Darwin began viewing females of some species as drivers of evolutionary change, not as prissy extras who stood around gawping at males in battle
Sex on Earth gives an explanation. Females have developed a mechanism that allows them to decide who fertilizes their eggs. One of every three of their copulations could be considered a rape, but only 3% of the eggs they lay are fertilized by their assailants. “The females have evolved this complex genitalia to block unwanted male advances,” the author points out.
The undesired males’ penises are unable to arrive at the end of the labyrinth, despite their speed of 1.6 meters per second. Their sperm gets lost in the vagina’s nooks and crannies. But when the duck so desires, she loosens the walls of her oviduct and gives a free pass to the future father of her children. Her criteria couldn’t be more Darwinian. According to some studies, female mallards choose partners based on the yellow of the males’ beaks, which is associated with a healthy immune system and the absence of illness. The ducks want to make sure that their genes are carried forward. The ducks’ genitals are, according to Howard’s analysis, “a sexual arms race between males and females.”
The British naturalist Charles Darwin published his book The Descent of Man, and Selection in Relation to Sex in 1871. In it, he toyed with the idea that females, by applying strict criteria, could encourage the evolution of certain features in males, such as elks’ extraordinary antlers, more an ornament than an attack weapon. “Darwin began viewing females of some species, particularly elks and peacocks, as drivers of evolutionary change, not as prissy extras who stood around gawping at males in battle. This was indeed revolutionary. It was a female power,” Howard proclaims.
The zoologist puts on the table conservation issues related to sex. He recalls a nocturnal visit, organized by The Wildlife Trusts, to the Cherry Hinton Chalk Pits close to Cambridge, England. There, expert David Seilly describes the apparently brutal impact of public lighting on glowworms. “The trouble is, the males probably go and mate with the streetlights rather than mate with the females,” Seilly explains. A species, Howard reflects, could go extinct because its males neglect their females to throw themselves against illuminated glass.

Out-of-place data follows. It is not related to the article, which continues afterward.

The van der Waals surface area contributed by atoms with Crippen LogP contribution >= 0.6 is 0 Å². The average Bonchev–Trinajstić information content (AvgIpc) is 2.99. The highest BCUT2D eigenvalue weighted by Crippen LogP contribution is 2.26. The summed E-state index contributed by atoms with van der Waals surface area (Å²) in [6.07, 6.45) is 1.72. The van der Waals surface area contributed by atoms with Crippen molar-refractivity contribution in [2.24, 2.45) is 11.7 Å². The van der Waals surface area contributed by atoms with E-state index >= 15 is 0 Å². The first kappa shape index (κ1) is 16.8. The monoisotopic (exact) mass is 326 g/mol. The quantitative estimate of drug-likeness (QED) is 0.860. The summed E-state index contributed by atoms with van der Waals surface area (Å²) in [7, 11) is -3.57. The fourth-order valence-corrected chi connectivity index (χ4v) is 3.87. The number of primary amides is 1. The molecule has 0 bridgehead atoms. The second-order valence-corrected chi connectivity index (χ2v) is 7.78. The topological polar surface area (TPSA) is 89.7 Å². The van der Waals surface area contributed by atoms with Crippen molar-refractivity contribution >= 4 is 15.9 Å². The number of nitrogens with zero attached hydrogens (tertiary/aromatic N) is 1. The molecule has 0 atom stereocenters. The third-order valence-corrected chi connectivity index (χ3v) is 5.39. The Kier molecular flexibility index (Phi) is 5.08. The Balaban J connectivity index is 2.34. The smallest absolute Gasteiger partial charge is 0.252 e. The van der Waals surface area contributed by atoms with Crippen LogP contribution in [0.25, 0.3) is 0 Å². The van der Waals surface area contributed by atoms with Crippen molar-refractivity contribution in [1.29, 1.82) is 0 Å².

Sex on Earth also busts some common cultural myths. The zoologist recalls the case of the animated film Finding Nemo. The film begins with a clown fish couple, male and female, taking care of their eggs. Suddenly a barracuda devours the mother, and the father raises Nemo, the only egg that survives the attack. Howard breaks down the fictional story and creates a more lifelike narrative, based on what a male clown fish really does when his partner dies.
“The father, like many male reef fish, would have become a female. Sequential hermaphroditism. Being an only child, Nemo would have been born as an undifferentiated hermaphrodite, grown up as a male, and in a surprising twist, he would have end up having sex with his father, now a female,” the author relates. “But that’s not all. If the father died, Nemo would carried on the family legacy by becoming a female, to have sexual relations with his descendants if there weren’t any other clown fish around,” Howard explains.
The zoologist finishes off his book with an argument in favor of the science of sex and against society’s prudishness. “George Levick, the Antarctic explorer who was so fearful of the academic response to his observations about Adélie penguin sex, lived a century ago. Occasionally I have wondered how far we’ve come since then in our public understanding and discussion of such issues.”